Tony Rezko's 10-year friend, Semir Sirazi, said two checks from Rezko in 2003 -- for $48,000 and $66,000 -- bounced. Sirazi provided consulting services for Rezko's Rezmar companies.
Rezko issued another $48,000 check, which cleared.
When the other check bounced, Sirazi said he met Rezko at the Wilmette Walker Bros. Pancake House to talk about it. Rezko gave him a signed, blank check and apologized.
It bounced too.
They talked again, and Rezko said he'd wire Sirazi's company, Mardini Inc., the money.
The $66,000 wire transfer that paid off Rezko's debt did come through. But at tax time, Sirazi said he realized the wire didn't come from a Rezko company.
It came from JAA Enterprises, which was owned by Joseph Aramanda, another Rezko associate.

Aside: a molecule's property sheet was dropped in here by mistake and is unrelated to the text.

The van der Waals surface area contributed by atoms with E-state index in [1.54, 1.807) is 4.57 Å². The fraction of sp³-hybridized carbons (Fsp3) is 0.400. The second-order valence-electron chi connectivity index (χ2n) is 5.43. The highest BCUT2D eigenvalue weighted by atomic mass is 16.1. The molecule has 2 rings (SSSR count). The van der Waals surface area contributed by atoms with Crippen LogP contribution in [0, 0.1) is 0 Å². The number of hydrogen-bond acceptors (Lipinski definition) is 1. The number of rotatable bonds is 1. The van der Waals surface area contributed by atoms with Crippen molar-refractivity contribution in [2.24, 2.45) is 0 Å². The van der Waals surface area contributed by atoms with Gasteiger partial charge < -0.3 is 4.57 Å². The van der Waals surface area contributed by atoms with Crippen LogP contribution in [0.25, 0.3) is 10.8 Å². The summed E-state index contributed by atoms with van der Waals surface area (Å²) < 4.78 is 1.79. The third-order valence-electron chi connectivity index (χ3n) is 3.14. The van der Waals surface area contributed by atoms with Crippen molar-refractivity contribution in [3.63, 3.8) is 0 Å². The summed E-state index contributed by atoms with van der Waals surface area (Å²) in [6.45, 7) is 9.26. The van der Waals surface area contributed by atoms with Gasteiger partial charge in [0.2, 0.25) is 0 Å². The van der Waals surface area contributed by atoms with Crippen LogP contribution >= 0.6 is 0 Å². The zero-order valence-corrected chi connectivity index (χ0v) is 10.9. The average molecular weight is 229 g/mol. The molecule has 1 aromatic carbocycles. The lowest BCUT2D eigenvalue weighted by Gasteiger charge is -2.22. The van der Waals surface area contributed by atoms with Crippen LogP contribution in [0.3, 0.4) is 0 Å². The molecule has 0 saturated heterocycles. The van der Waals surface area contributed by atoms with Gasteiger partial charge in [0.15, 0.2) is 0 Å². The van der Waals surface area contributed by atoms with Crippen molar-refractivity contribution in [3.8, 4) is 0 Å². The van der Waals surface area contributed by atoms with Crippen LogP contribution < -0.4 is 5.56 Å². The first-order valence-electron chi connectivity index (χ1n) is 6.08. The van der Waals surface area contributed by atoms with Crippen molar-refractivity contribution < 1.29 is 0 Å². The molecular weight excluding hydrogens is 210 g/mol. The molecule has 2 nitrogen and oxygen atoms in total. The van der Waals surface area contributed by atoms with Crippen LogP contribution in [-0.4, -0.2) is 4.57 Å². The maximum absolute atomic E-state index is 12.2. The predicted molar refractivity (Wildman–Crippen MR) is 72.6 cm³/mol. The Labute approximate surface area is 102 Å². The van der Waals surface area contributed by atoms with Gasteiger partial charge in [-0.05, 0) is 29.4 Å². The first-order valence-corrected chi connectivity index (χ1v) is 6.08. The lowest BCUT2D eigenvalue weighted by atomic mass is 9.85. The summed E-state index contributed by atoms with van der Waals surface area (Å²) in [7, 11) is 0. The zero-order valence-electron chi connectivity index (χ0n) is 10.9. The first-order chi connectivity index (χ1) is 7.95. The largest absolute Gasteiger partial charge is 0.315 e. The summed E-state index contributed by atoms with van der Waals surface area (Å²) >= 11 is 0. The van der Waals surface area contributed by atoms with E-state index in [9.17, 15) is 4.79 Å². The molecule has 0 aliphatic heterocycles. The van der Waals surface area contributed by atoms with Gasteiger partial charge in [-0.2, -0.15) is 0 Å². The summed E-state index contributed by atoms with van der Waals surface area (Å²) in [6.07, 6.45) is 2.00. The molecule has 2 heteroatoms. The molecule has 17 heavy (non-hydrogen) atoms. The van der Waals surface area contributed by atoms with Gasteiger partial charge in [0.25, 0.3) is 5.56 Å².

JAA Enterprises is the same entity that received money from an alleged kickback scheme involving illicit finder's fees through a teachers' retirement system deal.
What Sirazi's testimony showed was that Rezko had repeated money problems and directly links Rezko to JAA. Of course, he's still subject to cross examination.
Sirazi sets up the expected testimony of Ali Ata, who will say Rezko made repeated demands of him for cash.
Sirazi also testified that Rezko warned him that the feds at some point might ask him about the transaction. And they did. In Feb. 2005, Sirazi said an IRS agent paid him a visit at home. He told Rezko.
"He told me I should hire an attorney before I talk to the government," Sirazi said.
Rezko suggested they create invoices between Mardini to JAA to help make the transfers look legitimate. Sirazi noted that JAA never owed him money. Rezko did.
Obviously, Sirazi cooperated with the government.